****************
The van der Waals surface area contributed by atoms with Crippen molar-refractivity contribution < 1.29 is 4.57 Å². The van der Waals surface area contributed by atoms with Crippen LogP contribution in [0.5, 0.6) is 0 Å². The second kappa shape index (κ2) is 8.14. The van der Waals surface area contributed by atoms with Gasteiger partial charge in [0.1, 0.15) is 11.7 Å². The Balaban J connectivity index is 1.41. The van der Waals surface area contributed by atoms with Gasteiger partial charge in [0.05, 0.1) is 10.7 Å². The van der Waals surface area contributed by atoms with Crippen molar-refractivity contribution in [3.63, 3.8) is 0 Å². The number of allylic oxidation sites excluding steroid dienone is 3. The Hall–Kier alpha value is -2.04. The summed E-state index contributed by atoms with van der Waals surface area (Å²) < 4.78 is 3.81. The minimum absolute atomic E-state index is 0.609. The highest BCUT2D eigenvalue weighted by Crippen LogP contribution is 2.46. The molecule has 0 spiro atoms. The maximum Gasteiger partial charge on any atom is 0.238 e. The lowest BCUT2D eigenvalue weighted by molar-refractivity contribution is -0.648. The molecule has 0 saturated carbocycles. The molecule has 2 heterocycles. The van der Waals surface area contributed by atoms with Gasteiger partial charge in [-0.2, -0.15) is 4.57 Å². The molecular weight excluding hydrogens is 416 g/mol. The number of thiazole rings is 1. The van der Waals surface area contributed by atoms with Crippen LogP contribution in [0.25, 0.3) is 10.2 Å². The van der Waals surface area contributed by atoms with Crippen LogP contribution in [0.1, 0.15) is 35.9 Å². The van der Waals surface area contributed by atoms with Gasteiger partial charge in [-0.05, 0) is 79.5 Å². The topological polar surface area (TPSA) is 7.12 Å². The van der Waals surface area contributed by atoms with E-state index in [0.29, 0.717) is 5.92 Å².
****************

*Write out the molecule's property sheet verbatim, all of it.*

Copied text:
The van der Waals surface area contributed by atoms with Crippen molar-refractivity contribution < 1.29 is 4.57 Å². The van der Waals surface area contributed by atoms with Crippen LogP contribution in [0.5, 0.6) is 0 Å². The second kappa shape index (κ2) is 8.14. The van der Waals surface area contributed by atoms with Gasteiger partial charge in [0.1, 0.15) is 11.7 Å². The Balaban J connectivity index is 1.41. The van der Waals surface area contributed by atoms with Gasteiger partial charge in [0.05, 0.1) is 10.7 Å². The van der Waals surface area contributed by atoms with Crippen molar-refractivity contribution in [3.63, 3.8) is 0 Å². The number of allylic oxidation sites excluding steroid dienone is 3. The Hall–Kier alpha value is -2.04. The summed E-state index contributed by atoms with van der Waals surface area (Å²) < 4.78 is 3.81. The minimum absolute atomic E-state index is 0.609. The highest BCUT2D eigenvalue weighted by Crippen LogP contribution is 2.46. The molecule has 0 spiro atoms. The maximum Gasteiger partial charge on any atom is 0.238 e. The lowest BCUT2D eigenvalue weighted by molar-refractivity contribution is -0.648. The molecule has 0 saturated carbocycles. The molecule has 2 heterocycles. The van der Waals surface area contributed by atoms with Gasteiger partial charge in [-0.2, -0.15) is 4.57 Å². The molecular weight excluding hydrogens is 416 g/mol. The number of thiazole rings is 1. The van der Waals surface area contributed by atoms with Crippen LogP contribution in [0.25, 0.3) is 10.2 Å². The van der Waals surface area contributed by atoms with Crippen LogP contribution in [0.1, 0.15) is 35.9 Å². The van der Waals surface area contributed by atoms with Gasteiger partial charge in [-0.05, 0) is 79.5 Å². The topological polar surface area (TPSA) is 7.12 Å². The van der Waals surface area contributed by atoms with E-state index in [0.29, 0.717) is 5.92 Å².